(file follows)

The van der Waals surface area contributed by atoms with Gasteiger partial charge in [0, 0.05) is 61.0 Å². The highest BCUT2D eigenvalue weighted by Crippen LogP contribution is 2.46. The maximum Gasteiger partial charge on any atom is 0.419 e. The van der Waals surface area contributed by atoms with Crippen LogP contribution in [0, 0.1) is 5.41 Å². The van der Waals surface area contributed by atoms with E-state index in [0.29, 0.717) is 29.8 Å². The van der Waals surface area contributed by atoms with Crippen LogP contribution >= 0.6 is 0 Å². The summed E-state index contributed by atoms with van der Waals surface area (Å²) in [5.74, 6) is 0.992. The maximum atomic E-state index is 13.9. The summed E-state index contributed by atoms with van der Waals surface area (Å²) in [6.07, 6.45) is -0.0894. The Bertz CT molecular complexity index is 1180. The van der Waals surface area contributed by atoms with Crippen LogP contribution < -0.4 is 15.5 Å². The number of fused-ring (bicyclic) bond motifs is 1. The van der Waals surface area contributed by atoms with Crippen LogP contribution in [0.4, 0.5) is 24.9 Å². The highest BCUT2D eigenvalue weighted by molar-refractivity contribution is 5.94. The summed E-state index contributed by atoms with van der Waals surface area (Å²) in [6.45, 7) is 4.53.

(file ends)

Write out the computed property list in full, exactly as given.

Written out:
The van der Waals surface area contributed by atoms with Gasteiger partial charge in [0, 0.05) is 61.0 Å². The highest BCUT2D eigenvalue weighted by Crippen LogP contribution is 2.46. The maximum Gasteiger partial charge on any atom is 0.419 e. The van der Waals surface area contributed by atoms with Crippen LogP contribution in [0, 0.1) is 5.41 Å². The van der Waals surface area contributed by atoms with E-state index in [0.29, 0.717) is 29.8 Å². The van der Waals surface area contributed by atoms with Crippen LogP contribution >= 0.6 is 0 Å². The summed E-state index contributed by atoms with van der Waals surface area (Å²) in [5.74, 6) is 0.992. The maximum atomic E-state index is 13.9. The summed E-state index contributed by atoms with van der Waals surface area (Å²) in [6.07, 6.45) is -0.0894. The Bertz CT molecular complexity index is 1180. The van der Waals surface area contributed by atoms with Crippen LogP contribution < -0.4 is 15.5 Å². The number of fused-ring (bicyclic) bond motifs is 1. The van der Waals surface area contributed by atoms with Crippen LogP contribution in [0.4, 0.5) is 24.9 Å². The highest BCUT2D eigenvalue weighted by molar-refractivity contribution is 5.94. The summed E-state index contributed by atoms with van der Waals surface area (Å²) in [6.45, 7) is 4.53.